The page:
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Using the JDBC Driver

This section provides quick start instructions for making a simple connection to a SQL Server database by using the Microsoft SQL Server JDBC Driver. Before you connect to a SQL Server database, SQL Server must first be installed on either your local computer or a server, and the JDBC driver must be installed on your local computer. 

The Microsoft SQL Server JDBC Driver provides sqljdbc.jar and sqljdbc4.jar class library files to be used depending on your preferred Java Runtime Environment (JRE) settings. For more information about which JAR file to choose, see System Requirements for the JDBC Driver.

The JDBC driver is not part of the Java SDK. If you want to use it, you must set the classpath to include the sqljdbc.jar file or the sqljdbc4.jar file. If the classpath is missing an entry for sqljdbc.jar or sqljdbc4.jar, your application will throw the common "Class not found" exception.

The sqljdbc.jar file and sqljdbc4.jar file are installed in the following location:

<installation directory>\sqljdbc_<version>\<language>\sqljdbc.jar

<installation directory>\sqljdbc_<version>\<language>\sqljdbc4.jar

The following is an example of the CLASSPATH statement that is used for a Windows application:

CLASSPATH =.;C:\Program Files\Microsoft SQL Server JDBC Driver\sqljdbc_3.0\enu\sqljdbc.jar

The following is an example of the CLASSPATH statement that is used for a Unix/Linux application:

CLASSPATH =.:/home/usr1/mssqlserverjdbc/Driver/sqljdbc_3.0/enu/sqljdbc.jar

You must make sure that the CLASSPATH statement contains only one Microsoft SQL Server JDBC driver, such as either sqljdbc.jar or sqljdbc4.jar.

NoteNote

On Windows systems, directory names longer than 8.3 or folder names with spaces may cause problems with classpaths. If you suspect these types of issues, you should temporarily move the sqljdbc.jar file or the sqljdbc4.jar file into a simple directory name such as C:\Temp, change the classpath, and determine whether that addresses the problem.

Applications that are run directly at the command prompt

The classpath is configured in the operating system. Append sqljdbc.jar or sqljdbc4.jar to the classpath of the system. Alternatively, you can specify the classpath on the Java command line that runs the application by using the java -classpath option.

Applications that run in an IDE

Each IDE vendor provides a different method for setting the classpath in its IDE. Just setting the classpath in the operating system will not work. You must add sqljdbc.jar or sqljdbc4.jar to the IDE classpath.

Servlets and JSPs

Servlets and JSPs are run in a servlet/JSP engine such as Tomcat. The classpath must be set according to the servlet/JSP engine documentation. Just setting the classpath in the operating system will not work. Some servlet/JSP engines provide setup screens that you can use to set the classpath of the engine. In that situation, you must append the correct JDBC Driver JAR file to the existing engine classpath and restart the engine. In other situations, you can deploy the driver by copying sqljdbc.jar or sqljdbc4.jar to a specific directory, such as lib, during engine installation. The engine driver classpath can also be specified in an engine specific configuration file.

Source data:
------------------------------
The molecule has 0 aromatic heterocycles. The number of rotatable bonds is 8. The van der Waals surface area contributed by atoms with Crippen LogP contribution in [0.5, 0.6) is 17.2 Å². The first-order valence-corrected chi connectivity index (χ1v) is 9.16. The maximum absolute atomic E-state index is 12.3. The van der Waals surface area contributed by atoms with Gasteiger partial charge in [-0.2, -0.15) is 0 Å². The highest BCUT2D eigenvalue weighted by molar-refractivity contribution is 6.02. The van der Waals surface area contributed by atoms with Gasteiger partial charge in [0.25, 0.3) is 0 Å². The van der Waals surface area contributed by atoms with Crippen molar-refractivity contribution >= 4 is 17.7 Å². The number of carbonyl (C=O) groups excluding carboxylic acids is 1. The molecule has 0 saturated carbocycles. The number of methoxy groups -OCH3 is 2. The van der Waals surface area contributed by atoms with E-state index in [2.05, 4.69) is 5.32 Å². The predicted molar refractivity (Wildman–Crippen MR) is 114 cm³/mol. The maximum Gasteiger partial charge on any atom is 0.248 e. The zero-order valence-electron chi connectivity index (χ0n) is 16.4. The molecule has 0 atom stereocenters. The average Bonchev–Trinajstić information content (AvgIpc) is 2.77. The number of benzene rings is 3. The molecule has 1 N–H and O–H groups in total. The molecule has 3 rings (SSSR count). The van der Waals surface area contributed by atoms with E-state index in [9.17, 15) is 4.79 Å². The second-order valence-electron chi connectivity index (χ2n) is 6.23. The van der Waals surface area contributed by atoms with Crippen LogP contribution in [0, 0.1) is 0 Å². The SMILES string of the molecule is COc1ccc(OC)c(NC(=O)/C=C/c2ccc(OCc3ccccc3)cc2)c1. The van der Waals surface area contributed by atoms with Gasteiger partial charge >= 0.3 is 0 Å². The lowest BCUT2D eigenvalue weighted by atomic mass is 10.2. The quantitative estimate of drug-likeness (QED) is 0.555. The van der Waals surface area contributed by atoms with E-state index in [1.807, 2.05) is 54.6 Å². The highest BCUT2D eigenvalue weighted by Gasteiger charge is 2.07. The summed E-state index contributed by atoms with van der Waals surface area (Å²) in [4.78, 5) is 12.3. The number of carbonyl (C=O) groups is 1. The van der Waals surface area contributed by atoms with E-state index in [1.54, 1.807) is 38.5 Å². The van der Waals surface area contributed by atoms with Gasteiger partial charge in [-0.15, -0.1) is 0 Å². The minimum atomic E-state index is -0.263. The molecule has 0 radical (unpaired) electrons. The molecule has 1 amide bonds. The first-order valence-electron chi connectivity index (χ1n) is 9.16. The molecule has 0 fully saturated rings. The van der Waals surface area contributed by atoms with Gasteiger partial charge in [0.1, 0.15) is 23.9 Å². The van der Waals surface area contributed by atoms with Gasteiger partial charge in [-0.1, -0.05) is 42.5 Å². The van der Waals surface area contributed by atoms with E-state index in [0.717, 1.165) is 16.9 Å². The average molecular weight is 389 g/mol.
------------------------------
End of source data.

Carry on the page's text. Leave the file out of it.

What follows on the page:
Enterprise Java Beans

Enterprise Java Beans (EJB) are run in an EJB container. EJB containers are sourced from various vendors. Java applets run in a browser but are downloaded from a Web server. Copy sqljdbc.jar or sqljdbc4.jar to the Web server root and specify the name of the JAR file in the HTML archive tab of the applet, for example, <applet ... archive=sqljdbc.jar>.

Using the sqljdbc.jar class library, applications must first register the driver as follows:

Class.forName("com.microsoft.sqlserver.jdbc.SQLServerDriver");

When the driver is loaded, you can establish a connection by using a connection URL and the getConnection method of the DriverManager class:

String connectionUrl = "jdbc:sqlserver://localhost:1433;" +
   "databaseName=AdventureWorks;user=MyUserName;password=*****;";
Connection con = DriverManager.getConnection(connectionUrl);

In the JDBC API 4.0, the DriverManager.getConnection method is enhanced to load JDBC drivers automatically. Therefore, applications do not need to call the Class.forName method to register or load the driver when using the sqljdbc4.jar class library.

When the getConnection method of the DriverManager class is called, an appropriate driver is located from the set of registered JDBC drivers. sqljdbc4.jar file includes "META-INF/services/java.sql.Driver" file, which contains the com.microsoft.sqlserver.jdbc.SQLServerDriver as a registered driver. The existing applications, which currently load the drivers by using the Class.forName method, will continue to work without modification.

NoteNote

sqljdbc4.jar class library requires a Java Runtime Environment (JRE) of version 6.0.

For more information about how to connect with data sources and use a connection URL, see Building the Connection URL and Setting the Connection Properties.

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